That’s not the first reason. I went through a phase where I just wanted to get rid of anything that I felt had any negativity surrounding it at all. There’s been so much debate about did she commit suicide, was she murdered, there’s so much negativity around her. It’s not like I needed to have it on my body. It’s not that I don’t love her–I got it in the first place because everyone loves Marilyn. But she suffered a lot.

And that’s another part of growing up too.
Yeah, the things you love as a child as a teenager, and you grow out of them. You’re not as connected to them the older you get. That’s something I’m experiencing with my tattoos and other parts of my life.”

Trans Film Night in Toronto

Some Like it Hot gets a free screening at the Centre for Women and Trans People, Toronto, on August 22 at 6.30 pm. All welcome.

“Let’s revisit this film to see what it has to say about gender. Or, just come have fun. Let’s explore how the film speaks to poverty, kink, notions of play, disguise versus transformation, problems of sexual difference, subversion, parody, censorship, stereotypes, white appropriation of jazz music and the entire history of cross-dressing on screen. Or, just come have fun. Come dressed in your best “Marilyn”. Or, just come have fun. In the heat of August we offer a social, low-pressure and casual evening.”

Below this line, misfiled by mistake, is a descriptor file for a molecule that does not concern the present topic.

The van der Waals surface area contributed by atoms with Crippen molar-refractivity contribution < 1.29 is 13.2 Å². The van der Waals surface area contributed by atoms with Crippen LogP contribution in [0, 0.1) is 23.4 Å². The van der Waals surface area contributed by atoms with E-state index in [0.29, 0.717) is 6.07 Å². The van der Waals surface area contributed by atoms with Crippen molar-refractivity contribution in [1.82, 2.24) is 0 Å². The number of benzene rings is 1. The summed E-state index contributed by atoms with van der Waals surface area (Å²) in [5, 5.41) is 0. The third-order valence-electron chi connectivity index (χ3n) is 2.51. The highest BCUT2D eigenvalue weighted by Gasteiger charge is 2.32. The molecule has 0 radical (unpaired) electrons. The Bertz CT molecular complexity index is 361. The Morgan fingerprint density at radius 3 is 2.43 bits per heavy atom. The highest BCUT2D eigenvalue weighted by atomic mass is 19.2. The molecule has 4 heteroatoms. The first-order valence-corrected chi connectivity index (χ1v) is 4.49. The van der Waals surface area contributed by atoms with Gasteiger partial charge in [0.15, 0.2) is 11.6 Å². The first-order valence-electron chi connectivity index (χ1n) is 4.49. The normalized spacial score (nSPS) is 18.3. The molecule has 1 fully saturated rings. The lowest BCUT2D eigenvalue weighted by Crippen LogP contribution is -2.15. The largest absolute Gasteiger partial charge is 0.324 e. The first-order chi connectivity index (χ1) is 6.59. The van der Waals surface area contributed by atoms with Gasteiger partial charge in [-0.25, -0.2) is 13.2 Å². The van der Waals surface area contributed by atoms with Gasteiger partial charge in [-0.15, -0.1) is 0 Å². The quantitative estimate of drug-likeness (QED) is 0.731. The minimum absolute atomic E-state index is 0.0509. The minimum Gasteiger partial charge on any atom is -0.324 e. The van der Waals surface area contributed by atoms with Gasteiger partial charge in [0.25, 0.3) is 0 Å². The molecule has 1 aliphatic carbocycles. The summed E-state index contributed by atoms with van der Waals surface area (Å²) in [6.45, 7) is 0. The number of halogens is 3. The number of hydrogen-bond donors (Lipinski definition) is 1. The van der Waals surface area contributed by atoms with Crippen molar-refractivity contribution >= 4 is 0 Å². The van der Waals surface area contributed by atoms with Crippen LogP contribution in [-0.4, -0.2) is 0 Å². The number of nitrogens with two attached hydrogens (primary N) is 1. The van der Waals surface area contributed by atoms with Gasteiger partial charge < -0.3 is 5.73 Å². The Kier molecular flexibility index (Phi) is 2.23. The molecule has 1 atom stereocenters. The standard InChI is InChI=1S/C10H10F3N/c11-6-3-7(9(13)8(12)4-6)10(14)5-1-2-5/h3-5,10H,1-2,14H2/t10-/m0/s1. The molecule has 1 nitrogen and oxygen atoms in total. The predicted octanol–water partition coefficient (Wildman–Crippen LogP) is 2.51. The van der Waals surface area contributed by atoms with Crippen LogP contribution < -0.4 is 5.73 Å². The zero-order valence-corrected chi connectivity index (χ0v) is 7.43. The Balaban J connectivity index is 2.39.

Meeting Bert Stern

 

 

Over at The Mmm Blog, Melinda Mason recounts her meeting with photographer Bert Stern – now 82 – at his ‘Jewels’ exhibition in Toronto’s Izzy Gallery.

“Marilyn fans the world over have fawned over Stern’s photographs that he took in July 1962 shortly before her death.  Regardless of your view on whether he should have published photos that Marilyn herself had X’d out there is no denying his photographs are truly legendary.  I am personally a big fan of this time period and Marilyn style and ‘The Complete Last Sitting’ is one of my favourite books.”

Gallery owner Izzy Sulemanji was interviewed in Canada’s National Post:

“ ‘This is the top of the mountain to get Bert,’ Sulejmani says. ‘The biggest thing is that he’s coming, because if it’s not New York or a big museum, he doesn’t go for his openings.’

Now in his eighties, Stern rarely accepts interviews and makes few public appearances. But there was something about the friendly gallery owner that he liked. Sulejmani says that after remaining largely silent during a New York City business lunch two months ago, the photographer said at the very end, ‘You’re OK, Izzy. I like you. I’ll see you in Toronto.’ After signing the contract, Stern left.”